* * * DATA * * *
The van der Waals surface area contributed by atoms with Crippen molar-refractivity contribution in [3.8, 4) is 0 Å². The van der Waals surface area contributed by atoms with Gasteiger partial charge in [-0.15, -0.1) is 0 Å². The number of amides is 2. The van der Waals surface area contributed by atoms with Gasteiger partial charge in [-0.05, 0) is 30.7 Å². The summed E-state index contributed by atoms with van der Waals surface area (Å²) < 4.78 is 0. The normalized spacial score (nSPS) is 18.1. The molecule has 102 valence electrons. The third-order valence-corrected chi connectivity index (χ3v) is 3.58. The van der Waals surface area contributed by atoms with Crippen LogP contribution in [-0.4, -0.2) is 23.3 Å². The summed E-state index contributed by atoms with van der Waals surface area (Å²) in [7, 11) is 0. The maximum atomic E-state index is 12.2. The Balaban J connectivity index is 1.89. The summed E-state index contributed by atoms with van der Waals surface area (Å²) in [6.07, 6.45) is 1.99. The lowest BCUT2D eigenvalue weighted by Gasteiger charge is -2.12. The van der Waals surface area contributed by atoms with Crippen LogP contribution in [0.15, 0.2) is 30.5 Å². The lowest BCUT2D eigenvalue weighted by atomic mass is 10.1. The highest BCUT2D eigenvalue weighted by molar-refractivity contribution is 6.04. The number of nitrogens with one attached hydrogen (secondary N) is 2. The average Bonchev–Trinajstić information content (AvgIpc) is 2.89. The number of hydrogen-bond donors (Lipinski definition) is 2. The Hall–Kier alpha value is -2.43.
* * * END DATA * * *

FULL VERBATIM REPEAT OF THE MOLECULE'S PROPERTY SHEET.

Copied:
The van der Waals surface area contributed by atoms with Crippen molar-refractivity contribution in [3.8, 4) is 0 Å². The van der Waals surface area contributed by atoms with Gasteiger partial charge in [-0.15, -0.1) is 0 Å². The number of amides is 2. The van der Waals surface area contributed by atoms with Gasteiger partial charge in [-0.05, 0) is 30.7 Å². The summed E-state index contributed by atoms with van der Waals surface area (Å²) < 4.78 is 0. The normalized spacial score (nSPS) is 18.1. The molecule has 102 valence electrons. The third-order valence-corrected chi connectivity index (χ3v) is 3.58. The van der Waals surface area contributed by atoms with Crippen LogP contribution in [-0.4, -0.2) is 23.3 Å². The summed E-state index contributed by atoms with van der Waals surface area (Å²) in [7, 11) is 0. The maximum atomic E-state index is 12.2. The Balaban J connectivity index is 1.89. The summed E-state index contributed by atoms with van der Waals surface area (Å²) in [6.07, 6.45) is 1.99. The lowest BCUT2D eigenvalue weighted by Gasteiger charge is -2.12. The van der Waals surface area contributed by atoms with Crippen LogP contribution in [0.15, 0.2) is 30.5 Å². The lowest BCUT2D eigenvalue weighted by atomic mass is 10.1. The highest BCUT2D eigenvalue weighted by molar-refractivity contribution is 6.04. The number of nitrogens with one attached hydrogen (secondary N) is 2. The average Bonchev–Trinajstić information content (AvgIpc) is 2.89. The number of hydrogen-bond donors (Lipinski definition) is 2. The Hall–Kier alpha value is -2.43.